Demonstrate the movement of water molecules (and create a rainbow) through this clean yet colorful experiment. Ask your students to come up with a hypothesis and record the experimentation process in a notebook, or download a free, printable worksheet at the link below. One of our favorite St. Patrick’s Day activities!
Learn more: Creating Readers and Writers
Begin the lesson by explaining to your students how rainbows form. One option is to read the story The Rainbow and You aloud to your class. Then, with a prism (or even a glass of water), sunlight, and the right angle, you can create rainbows on the floor, walls, and ceiling of your classroom. Adjust the amount of light and angles to vary the width and size of the rainbows. Have your students record their observations or draw pictures of the rainbows they’ve created.
Learn more: Mom to 2 Posh Lil Divas
Why not spend St. Patrick’s Day spreading a little love? Make these darling shamrock pencil toppers out of construction paper, then attach them to St. Patrick’s Day–themed pencils along with a sweet message.
Learn more: Oh Happy Day
You don’t need gold coins to bring a little magic into science class—ordinary pennies will do! Using small plastic pots from your favorite craft store (plastic cups or aluminum foil will also do the trick), a container of water, and a couple of dollars in pennies, your students can learn about mass, volume, weight, and other measurements while feeling like leprechauns.
Learn more: Little Bins for Little Hands
Inspire your students to think creatively and write a story about what they would do if they found a pot of gold at the end of a rainbow. Encourage them to think about the characters, conflict, and resolution in their tales. Either paste the story on cauldron cut-outs or use Word to create a simple lined page with a festive border. Check out a thorough lesson plan here!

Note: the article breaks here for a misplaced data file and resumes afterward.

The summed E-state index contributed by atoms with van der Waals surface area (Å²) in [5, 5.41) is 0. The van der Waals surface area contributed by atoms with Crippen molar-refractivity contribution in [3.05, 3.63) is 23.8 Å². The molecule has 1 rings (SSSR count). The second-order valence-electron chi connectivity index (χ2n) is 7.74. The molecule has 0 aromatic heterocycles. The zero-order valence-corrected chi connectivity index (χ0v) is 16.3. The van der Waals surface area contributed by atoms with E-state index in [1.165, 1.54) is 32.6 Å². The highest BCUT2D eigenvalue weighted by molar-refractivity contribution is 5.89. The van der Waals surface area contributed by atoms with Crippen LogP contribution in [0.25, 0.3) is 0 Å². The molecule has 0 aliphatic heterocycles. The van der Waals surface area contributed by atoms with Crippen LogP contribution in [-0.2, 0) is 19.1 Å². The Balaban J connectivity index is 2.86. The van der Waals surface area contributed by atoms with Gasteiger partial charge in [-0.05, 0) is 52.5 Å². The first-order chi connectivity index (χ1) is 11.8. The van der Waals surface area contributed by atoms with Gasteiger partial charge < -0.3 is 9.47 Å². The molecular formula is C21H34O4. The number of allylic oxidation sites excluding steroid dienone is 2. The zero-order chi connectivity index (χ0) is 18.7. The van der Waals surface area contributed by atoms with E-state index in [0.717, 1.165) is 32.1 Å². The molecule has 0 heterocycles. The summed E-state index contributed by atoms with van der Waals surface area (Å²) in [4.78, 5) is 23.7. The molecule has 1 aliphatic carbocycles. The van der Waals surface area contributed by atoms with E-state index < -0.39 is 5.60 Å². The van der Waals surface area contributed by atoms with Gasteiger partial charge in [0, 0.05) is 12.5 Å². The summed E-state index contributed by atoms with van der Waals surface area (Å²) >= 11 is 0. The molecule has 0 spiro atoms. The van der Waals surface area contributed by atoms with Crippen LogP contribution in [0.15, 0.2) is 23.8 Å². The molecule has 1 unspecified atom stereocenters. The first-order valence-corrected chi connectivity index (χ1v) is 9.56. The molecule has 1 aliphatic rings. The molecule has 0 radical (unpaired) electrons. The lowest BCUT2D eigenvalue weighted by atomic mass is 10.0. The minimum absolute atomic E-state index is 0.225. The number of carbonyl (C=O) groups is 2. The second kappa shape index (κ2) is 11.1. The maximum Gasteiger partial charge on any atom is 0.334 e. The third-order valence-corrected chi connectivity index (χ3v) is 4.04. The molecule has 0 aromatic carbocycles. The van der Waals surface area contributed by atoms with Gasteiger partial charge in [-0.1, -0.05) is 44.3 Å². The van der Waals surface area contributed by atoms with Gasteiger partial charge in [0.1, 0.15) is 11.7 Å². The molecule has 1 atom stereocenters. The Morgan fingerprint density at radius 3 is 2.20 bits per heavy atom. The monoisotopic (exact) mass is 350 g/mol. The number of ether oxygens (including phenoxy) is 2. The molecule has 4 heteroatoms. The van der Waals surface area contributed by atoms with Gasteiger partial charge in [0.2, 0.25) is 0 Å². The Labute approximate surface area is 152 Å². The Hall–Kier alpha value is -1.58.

Learn more: Apples & ABC’s
Young students will get a kick out of using fresh produce to make art! Try this bell pepper shamrock, or try your hand with Ireland’s most famous vegetable, the potato.
Learn more: Craftaholics Anonymous and First Palette
Critical thinking? Check. Creativity? Check. Glitter? Check. Ask your students to devise a clever plan to catch a leprechaun by practicing sequence writing and the imperative voice. What materials do they need? What would their trap look like? Have them present their ideas to the class and follow up with a class discussion about the best leprechaun-trapping tactics. Take this one step further by splitting your class into groups of three or four students and have them build the traps they imagined.
Learn more: First Grade Fairytales and Little Bins for Little Hands
In English class, the answers are rarely black-and-white, so why not make them green (and red and orange)? Teach your students about synonyms, antonyms, and homophones with this shading shamrock worksheet. Alternatively, prepare shamrock cutouts and have your students write words on one side of the shamrock, with the accompanying synonym, antonym, or homophone on the other.
Learn more: Everything Education
Using a blow dryer, help students melt green, white, and orange crayon fragments onto white card stock backed by a piece of cardboard. Let it cure overnight, then top with a coat of Mod Podge and attach a large craft stick.
Learn more: Carrots Are Orange
You don’t need to sport a top hat and coat to go green this St. Patrick’s Day. Teach your students the importance of conservation and recycling by having them plant herbs or flowers in old plastic milk jugs. If possible, do this project outside to celebrate the warmer weather and ask your students what plants need to grow and remain healthy. Encourage them to make a list of small actions they can do every day to protect the planet.